Sunday, September 28, 2008

Oh No! Georgia buried by Alabama

The blackout turned into a blowout.

One of the more anticipated games in Georgia football history deteriorated into one of the more sobering losses in Bulldogs annals Saturday night at Sanford Stadium.

Alabama scored the first five times it had the ball to build a 31-0 halftime lead, withstood 17 consecutive points by Georgia at the start of the second half, then finished off the Dawgs by a deceivingly close score of 41-30.

More tellingly, Alabama led 41-17 with four minutes to play.

It was a bruising defeat for Georgia, all around. By the end, quarterback Matthew Stafford had a head injury that was said to be less than a concussion; tailback Knowshon Moreno had an undefined elbow injury; linebacker Dannell Ellerbe was facing down time with a knee injury, and receiver Kris Durham was on crutches with an ankle injury.

Georgia coach Mark Richt said Stafford “was very clear-minded, but he got dinged pretty good.” Stafford said “I’m fine” as he was led off by medical personnel.

Richt said Moreno’s elbow will have to be “checked out,” probably Sunday. The coach said Ellerbe will miss “some time” but not the rest of the season and Durham at least the next game.

About the only good news for the Dawgs: They’re off next week.

The loss ended Georgia’s 11-game winning streak, which dated to last season, and perhaps ended its belief in the power of black jerseys.

The Dawgs' players and fans wore black in two games last season, and Georgia won those games by an average of 28 points. The Dogs trailed by more than that halfway through this one.

“It’s just disheartening to perform the way we did, especially the first half,” Richt said. “After that, we were pretty valiant. But it was too late.

“They definitely beat us on the line of scrimmage.”

And pretty much everywhere else.

The Crimson Tide held Georgia to 50 yards rushing (Moreno to 34) and put ample pressure on Stafford, who completed 24 of 42 passes for 274 yards and threw his first interception of the season. Meanwhile, Alabama — known for its running game — threw the ball effectively, with quarterback John Parker Wilson completing 13 of 16 passes, including his first six.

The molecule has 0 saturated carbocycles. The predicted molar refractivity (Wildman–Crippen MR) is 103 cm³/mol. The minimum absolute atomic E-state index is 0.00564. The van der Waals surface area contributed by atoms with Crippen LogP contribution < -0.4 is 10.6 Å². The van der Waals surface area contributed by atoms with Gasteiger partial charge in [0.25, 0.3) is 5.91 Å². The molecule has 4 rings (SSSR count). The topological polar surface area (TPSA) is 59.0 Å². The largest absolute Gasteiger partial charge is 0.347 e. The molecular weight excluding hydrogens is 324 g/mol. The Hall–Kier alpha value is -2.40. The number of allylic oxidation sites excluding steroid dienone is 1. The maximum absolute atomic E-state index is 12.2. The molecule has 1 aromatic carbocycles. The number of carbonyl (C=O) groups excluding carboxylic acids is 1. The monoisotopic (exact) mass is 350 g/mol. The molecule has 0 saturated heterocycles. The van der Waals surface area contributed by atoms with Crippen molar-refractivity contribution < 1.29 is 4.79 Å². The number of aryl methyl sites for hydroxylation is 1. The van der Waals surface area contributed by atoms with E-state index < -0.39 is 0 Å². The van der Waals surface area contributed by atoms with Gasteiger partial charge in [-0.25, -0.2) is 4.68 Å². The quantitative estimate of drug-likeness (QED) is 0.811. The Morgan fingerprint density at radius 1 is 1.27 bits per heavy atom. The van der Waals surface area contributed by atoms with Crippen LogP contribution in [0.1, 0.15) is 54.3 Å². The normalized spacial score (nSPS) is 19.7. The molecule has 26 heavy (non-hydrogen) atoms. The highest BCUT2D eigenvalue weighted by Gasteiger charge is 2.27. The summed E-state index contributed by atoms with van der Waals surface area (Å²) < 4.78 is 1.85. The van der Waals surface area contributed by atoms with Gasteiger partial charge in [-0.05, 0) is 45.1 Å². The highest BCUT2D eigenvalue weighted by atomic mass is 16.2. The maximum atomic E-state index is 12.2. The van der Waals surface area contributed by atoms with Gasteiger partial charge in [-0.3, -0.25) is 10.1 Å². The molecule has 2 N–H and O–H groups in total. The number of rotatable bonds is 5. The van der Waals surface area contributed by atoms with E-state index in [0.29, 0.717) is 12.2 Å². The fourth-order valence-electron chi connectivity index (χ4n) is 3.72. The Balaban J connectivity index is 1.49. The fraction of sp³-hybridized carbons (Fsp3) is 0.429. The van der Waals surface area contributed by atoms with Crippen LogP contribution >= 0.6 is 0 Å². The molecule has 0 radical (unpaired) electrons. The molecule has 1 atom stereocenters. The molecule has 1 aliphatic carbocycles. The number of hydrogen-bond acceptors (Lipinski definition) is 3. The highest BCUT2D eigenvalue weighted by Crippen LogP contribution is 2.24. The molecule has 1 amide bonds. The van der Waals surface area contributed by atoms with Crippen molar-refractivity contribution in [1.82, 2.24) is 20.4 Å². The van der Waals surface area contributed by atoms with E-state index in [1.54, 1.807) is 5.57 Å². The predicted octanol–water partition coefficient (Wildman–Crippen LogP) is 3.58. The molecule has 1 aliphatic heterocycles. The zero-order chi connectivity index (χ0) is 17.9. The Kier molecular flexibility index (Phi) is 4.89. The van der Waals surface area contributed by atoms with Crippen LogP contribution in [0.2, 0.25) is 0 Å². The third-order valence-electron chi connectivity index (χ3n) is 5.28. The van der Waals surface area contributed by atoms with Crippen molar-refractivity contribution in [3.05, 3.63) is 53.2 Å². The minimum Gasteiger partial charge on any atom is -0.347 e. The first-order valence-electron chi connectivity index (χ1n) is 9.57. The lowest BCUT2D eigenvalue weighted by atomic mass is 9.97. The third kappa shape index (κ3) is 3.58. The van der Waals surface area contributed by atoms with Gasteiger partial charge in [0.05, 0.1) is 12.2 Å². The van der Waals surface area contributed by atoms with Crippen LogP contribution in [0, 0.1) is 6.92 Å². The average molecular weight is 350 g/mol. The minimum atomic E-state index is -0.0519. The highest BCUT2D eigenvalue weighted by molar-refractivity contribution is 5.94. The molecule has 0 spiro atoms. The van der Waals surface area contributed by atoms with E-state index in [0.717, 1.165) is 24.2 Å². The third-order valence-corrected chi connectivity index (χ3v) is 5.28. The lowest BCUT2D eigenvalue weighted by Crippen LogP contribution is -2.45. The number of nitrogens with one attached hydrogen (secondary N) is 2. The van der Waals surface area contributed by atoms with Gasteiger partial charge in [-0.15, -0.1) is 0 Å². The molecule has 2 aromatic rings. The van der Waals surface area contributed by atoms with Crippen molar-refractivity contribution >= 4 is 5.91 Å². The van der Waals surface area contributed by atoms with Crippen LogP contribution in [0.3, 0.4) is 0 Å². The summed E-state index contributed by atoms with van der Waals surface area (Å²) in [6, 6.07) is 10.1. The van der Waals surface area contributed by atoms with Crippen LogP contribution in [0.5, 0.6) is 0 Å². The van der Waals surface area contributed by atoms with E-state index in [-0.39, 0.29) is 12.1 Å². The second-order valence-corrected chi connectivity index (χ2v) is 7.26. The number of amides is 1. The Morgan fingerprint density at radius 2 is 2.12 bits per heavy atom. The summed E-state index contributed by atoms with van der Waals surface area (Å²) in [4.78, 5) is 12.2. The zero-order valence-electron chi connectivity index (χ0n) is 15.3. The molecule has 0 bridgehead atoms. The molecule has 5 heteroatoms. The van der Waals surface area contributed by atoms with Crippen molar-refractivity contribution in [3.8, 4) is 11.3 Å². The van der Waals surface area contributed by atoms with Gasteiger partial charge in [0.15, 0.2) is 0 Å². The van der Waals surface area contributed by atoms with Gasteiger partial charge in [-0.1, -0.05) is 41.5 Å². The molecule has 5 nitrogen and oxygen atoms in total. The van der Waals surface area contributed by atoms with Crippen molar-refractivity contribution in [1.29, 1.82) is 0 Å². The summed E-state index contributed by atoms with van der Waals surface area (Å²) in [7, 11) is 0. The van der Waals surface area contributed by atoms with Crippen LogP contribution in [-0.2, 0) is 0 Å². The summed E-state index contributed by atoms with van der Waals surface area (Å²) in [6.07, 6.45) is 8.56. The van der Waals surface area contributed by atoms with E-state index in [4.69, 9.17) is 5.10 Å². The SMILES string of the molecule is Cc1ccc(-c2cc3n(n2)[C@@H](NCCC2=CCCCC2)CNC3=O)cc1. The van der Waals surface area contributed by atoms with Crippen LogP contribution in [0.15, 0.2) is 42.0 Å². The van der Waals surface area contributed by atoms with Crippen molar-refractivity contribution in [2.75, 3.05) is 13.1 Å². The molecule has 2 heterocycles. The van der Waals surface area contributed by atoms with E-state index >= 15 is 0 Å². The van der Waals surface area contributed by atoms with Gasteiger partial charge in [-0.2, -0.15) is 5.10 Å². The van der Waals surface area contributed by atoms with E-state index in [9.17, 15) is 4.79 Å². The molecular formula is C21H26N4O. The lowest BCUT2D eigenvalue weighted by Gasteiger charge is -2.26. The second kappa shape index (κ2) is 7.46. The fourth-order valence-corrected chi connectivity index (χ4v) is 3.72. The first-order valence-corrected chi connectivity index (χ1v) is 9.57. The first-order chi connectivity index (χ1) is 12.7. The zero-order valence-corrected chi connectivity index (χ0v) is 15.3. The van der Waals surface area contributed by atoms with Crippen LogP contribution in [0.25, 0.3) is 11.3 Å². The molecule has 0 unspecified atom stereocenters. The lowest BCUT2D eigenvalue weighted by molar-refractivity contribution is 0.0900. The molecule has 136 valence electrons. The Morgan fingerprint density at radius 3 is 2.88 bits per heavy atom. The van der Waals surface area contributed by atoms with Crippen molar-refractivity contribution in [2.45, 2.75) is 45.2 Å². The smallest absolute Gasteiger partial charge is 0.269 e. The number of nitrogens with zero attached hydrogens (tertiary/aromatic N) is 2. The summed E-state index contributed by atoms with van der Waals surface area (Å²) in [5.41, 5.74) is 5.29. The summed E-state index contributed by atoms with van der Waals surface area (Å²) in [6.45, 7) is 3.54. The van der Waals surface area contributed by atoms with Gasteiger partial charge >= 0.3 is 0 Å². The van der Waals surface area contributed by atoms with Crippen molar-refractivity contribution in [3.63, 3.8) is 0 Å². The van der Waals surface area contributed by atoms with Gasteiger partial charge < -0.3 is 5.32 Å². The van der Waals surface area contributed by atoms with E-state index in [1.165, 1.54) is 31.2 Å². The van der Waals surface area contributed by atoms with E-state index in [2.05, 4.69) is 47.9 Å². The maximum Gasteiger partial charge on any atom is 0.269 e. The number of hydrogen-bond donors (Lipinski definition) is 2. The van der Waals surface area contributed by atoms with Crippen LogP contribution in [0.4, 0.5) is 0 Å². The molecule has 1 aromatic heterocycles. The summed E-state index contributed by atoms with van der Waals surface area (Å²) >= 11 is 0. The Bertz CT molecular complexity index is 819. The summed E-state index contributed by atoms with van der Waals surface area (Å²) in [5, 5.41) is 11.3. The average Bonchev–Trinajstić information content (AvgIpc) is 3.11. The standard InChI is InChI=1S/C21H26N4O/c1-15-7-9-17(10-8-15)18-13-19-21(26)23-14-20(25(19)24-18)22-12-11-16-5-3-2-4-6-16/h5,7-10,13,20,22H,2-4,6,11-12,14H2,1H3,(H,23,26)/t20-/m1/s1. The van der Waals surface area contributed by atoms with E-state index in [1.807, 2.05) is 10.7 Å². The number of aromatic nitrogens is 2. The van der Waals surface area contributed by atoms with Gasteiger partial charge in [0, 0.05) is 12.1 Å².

Before the game — a much-hyped meeting of unbeaten top-10 teams — the chatter was that the Dawgs might climb from No. 3 to No. 1 in the polls with a victory. By halftime, the chatter was about how low the Dawgs would fall — and how high No. 8 Alabama would rise — when new polls are tabulated Sunday.

“We have to bounce back,” Moreno said after the game. “It’s not over yet.”

From the 31-0 halftime deficit, Georgia got within two touchdowns early in the fourth quarter. A Blair Walsh field goal on Georgia’s first possession of the third quarter, a 58-yard touchdown drive following a blocked punt by Zach Renner later in the quarter and then an electrifying 92-yard punt return (the second longest in school history) by Prince Miller early in the fourth quarter pulled the Dawgs within 31-17.

But Alabama scored the next 10 points, and Georgia’s two subsequent touchdowns were incidental.

What mattered, in the final analysis, was the first half.

Alabama scored each of the first five times it had the ball — four touchdowns and a field goal. And while the dominant Crimson Tide might have needed no help, the bumbling Dawgs provided it anyway:

- A roughing-the-passer penalty on Georgia’s Akeem Dent negated an Alabama turnover and kept alive the Crimson Tide’s first touchdown drive.

- Two more penalties — defensive holding and, again, roughing the passer — helped Alabama to a field goal on its second possession.

- A meager 19-yard punt by Georgia’s Brian Mimbs allowed Alabama to start its third possession across midfield, leading to a touchdown five plays later.

- A fumble by Georgia receiver A. J. Green gave Alabama the ball at the Georgia 33, setting up the Tide’s third touchdown.

“We just kept their drives going and kept momentum going for them,” Georgia linebacker Rennie Curran said, “with the penalties and things we did to keep their offense on the field.”

Said Richt: “We had some self-inflicted wounds, but [Alabama] took it to us — period.”

The 31-0 halftime deficit was Georgia’s largest since the Dawgs trailed Auburn by the same margin at the half in 1999.

At the half Saturday, Alabama led 17-4 in first downs and 231-86 in offensive yards. The only place Georgia led at the half was in penalties: six for 56 yards vs. Alabama’s one for 5 yards.

If there could be a turning point in a 31-0 half, it came with 8 minutes, 32 seconds remaining in the first quarter.

Alabama had driven methodically down the field with the opening kick, reaching Georgia’s 23-yard line. On third down, Alabama quarterback Wilson threw a screen pass over the middle to running back Glen Coffee, who took it 17 yards to the Georgia 7.

At that point, Georgia forced and recovered a fumble, seemingly halting the drive. But a roughing-the-passer penalty against Georgia’s Dent negated the play and gave Alabama a first down at the Georgia 12.

Two plays later, the Crimson Tide led 7-0. Soon, it was 31-0.

The game was Alabama’s second thorough victory in the state of Georgia this year, following a season-opening rout of Clemson at the Georgia Dome.



Photo Credit: AP

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